We’ve seen a lot of layoffs globally, in the US as well. Then that led to prioritizing high performance team, productivity, and efficiency. A huge impact I want to say on the culture aspect of organizations, on delivery as well, but a huge impact on culture and maybe a lost understanding how psychological safety is important for organization and teams.
Shane Hastie: Well, we’ve just come through two years where we’ve been focused on wellness and suddenly we’ve shifted. What’s happened?
Rebecca, what have you seen?
Rebecca Parsons: Well, I think when the boom was happening, the tech talent was very clearly in the driver’s seat. You add that to the pressures coming from the war in Ukraine, the global pandemic, increased visibility of these extreme weather events, the earthquake. All of these things have been contributing to a tremendous amount of stress. I think the response from many of the employers, both of the technology companies themselves, but also the enterprises who are trying to build up their own technology competency is they knew they had to fight to get the talent that they wanted.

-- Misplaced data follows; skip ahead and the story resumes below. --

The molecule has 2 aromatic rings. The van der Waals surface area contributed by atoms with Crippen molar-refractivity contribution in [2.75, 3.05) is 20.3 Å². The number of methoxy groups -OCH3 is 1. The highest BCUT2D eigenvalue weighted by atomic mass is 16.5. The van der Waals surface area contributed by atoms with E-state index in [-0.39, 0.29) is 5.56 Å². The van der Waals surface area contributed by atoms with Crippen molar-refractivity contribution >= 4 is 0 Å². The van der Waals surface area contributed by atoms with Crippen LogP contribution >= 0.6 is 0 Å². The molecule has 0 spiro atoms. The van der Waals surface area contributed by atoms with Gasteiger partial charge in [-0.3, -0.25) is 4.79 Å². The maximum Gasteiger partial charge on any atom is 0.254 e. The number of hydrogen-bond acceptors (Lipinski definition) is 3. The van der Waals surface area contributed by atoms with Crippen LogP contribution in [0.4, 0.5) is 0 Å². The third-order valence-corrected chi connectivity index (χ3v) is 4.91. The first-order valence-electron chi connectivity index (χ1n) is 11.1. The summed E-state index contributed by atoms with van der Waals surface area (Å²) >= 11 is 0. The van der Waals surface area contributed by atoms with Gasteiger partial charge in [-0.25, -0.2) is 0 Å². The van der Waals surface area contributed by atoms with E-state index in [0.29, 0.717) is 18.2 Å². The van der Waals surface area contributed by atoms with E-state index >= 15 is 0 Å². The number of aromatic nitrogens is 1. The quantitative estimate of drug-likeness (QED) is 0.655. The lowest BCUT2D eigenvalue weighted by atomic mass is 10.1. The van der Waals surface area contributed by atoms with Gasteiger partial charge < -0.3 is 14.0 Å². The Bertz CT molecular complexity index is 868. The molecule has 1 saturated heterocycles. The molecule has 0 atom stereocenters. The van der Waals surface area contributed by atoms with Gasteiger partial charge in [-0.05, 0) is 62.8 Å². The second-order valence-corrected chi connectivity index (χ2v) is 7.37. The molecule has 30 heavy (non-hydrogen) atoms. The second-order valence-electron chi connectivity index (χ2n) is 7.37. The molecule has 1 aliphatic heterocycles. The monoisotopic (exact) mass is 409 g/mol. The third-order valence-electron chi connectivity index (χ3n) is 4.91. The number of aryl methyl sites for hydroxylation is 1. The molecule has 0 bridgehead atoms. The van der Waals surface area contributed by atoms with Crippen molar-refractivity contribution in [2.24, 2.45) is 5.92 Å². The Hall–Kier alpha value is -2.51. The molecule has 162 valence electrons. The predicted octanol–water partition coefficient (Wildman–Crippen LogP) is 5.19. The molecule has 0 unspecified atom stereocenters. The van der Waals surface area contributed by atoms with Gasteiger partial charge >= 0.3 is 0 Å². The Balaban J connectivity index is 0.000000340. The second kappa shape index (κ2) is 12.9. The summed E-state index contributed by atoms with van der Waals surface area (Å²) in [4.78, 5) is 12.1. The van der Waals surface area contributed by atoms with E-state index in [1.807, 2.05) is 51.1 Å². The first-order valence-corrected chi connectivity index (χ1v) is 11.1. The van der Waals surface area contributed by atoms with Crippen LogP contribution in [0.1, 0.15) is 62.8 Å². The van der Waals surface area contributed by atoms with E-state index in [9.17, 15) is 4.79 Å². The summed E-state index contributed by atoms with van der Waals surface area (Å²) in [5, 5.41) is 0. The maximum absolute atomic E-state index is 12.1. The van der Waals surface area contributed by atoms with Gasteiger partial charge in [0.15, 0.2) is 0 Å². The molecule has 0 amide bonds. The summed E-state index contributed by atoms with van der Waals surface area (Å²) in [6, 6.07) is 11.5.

Thinking about people-care was an opportunity to appeal to the needs of some of the people that they were trying to hire. I think as the macro economic pressures have changed, and we’ve heard this from some of the enterprises that we talk to that are not digital natives or not the technology companies, I don’t have to fight with Facebook anymore for talent, because Facebook’s just laid off all of these people or insert name of technology company here.
I think one of the interesting things that is particularly relevant from a culture and methods perspective is, okay, yes, you’ve got these people who are on the market, but are you going to actually be able to hire them as an enterprise? Even if you can hire them, are you going to be able to retain them when the market does turn around?
I’m reminded of a talk that Adrian Cockcroft gave several years ago where somebody from a more traditional enterprise said, “Well, yes, you can do all these things because you’ve got these wonderful people. And it’s like, but I hired those people from you. I just gave them an environment within which they could be productive.”